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“You should do that professionally!”

There’s constant pressure on some hobbyists to turn “pro” and make their passion their livelihood.

Sometimes it works out, sometimes it doesn’t. But when it fails, I think it’s for one reason: They find they were tricked (or tricked themselves) into chasing the wrong dream.

Playing professional baseball and the wealth that sometimes accompanies that career are two different dreams. Can you imagine being a .500 hitter and taking the bus to games, bringing along your own lunch? Sure. It’s not impossible. It’s also possible to live a life of wealth and fame without doing much of anything at all, including baseball.

So is your dream to play ball or to have massive disposable income? They are two separate dreams. Any given activity and any attendant lifestyle or standard of living (or fame) are frequently separate.

What brought this to mind was this wonderful, inspiring, sad, beautiful story on Buzzfeed about the first woman to fly around the world: Jerrie Mock.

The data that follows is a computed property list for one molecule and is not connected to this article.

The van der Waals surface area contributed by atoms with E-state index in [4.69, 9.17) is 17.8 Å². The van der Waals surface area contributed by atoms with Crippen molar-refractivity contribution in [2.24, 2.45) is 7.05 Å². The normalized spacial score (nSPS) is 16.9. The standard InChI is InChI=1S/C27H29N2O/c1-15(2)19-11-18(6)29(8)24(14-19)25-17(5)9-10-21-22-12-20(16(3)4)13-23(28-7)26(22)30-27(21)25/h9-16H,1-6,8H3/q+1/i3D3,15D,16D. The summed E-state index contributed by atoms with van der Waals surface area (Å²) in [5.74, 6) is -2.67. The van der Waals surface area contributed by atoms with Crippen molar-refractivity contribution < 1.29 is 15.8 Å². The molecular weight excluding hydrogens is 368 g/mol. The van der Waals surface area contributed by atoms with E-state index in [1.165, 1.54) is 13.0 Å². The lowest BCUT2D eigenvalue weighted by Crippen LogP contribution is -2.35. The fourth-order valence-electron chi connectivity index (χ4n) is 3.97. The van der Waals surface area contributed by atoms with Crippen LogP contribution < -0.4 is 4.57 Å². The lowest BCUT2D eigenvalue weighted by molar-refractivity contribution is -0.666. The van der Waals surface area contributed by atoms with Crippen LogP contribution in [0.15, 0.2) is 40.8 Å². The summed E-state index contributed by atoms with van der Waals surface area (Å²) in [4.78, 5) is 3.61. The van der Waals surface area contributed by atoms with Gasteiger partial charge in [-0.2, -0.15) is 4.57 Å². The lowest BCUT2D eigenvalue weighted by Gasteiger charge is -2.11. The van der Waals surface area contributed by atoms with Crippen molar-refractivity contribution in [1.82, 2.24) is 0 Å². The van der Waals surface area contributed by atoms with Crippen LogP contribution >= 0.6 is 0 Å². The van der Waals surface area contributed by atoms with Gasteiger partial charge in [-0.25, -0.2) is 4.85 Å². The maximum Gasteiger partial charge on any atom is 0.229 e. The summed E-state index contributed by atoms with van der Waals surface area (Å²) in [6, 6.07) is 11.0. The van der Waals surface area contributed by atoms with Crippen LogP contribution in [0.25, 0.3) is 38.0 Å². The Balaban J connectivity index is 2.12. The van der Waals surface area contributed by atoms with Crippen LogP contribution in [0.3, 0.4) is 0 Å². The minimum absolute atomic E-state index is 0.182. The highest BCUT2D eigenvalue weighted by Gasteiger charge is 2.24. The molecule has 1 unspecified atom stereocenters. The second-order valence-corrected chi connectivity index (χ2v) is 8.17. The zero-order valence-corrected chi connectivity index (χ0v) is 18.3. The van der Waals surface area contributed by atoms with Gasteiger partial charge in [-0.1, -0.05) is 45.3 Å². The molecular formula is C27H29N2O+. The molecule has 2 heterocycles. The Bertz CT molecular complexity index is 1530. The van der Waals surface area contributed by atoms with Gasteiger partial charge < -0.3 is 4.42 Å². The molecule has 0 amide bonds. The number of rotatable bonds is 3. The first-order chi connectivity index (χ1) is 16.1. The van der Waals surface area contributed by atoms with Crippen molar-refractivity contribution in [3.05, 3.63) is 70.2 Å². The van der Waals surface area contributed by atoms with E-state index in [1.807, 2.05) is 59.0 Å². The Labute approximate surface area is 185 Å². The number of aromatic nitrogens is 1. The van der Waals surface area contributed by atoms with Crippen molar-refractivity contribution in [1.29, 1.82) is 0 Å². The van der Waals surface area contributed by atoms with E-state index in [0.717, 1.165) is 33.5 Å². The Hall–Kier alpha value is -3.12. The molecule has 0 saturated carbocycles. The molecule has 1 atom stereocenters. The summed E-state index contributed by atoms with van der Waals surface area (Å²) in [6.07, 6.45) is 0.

Ever hear of her? Why not?

Her dream was to fly–Just to fly. Her husband — in that typically American huckster can-do way — insisted she make a thing about it.

She successfully made it around the world on a journey that turned bitter.

 

“And she had experienced indescribable peace, the beauty of clouds glowing gold at sunrise. As she crossed the Atlantic one night, the starry sky perfectly clear, she actually pinched herself to see if she was dreaming. Yet in phone calls placed around the world, what her husband wanted to discuss first were the newspaper stories, the race.”

The decision to “go pro” led to stress, the failure of the marriage, and possibly to ill effects on their three children (two who of whom died in early middle-age). It made this story one of the most tragic I’ve read in a while. It’s an American tragedy.

So the point is this: Always make sure you’re chasing the right dream.

jerrie mock

She just didn’t see it. Others were the blind ones.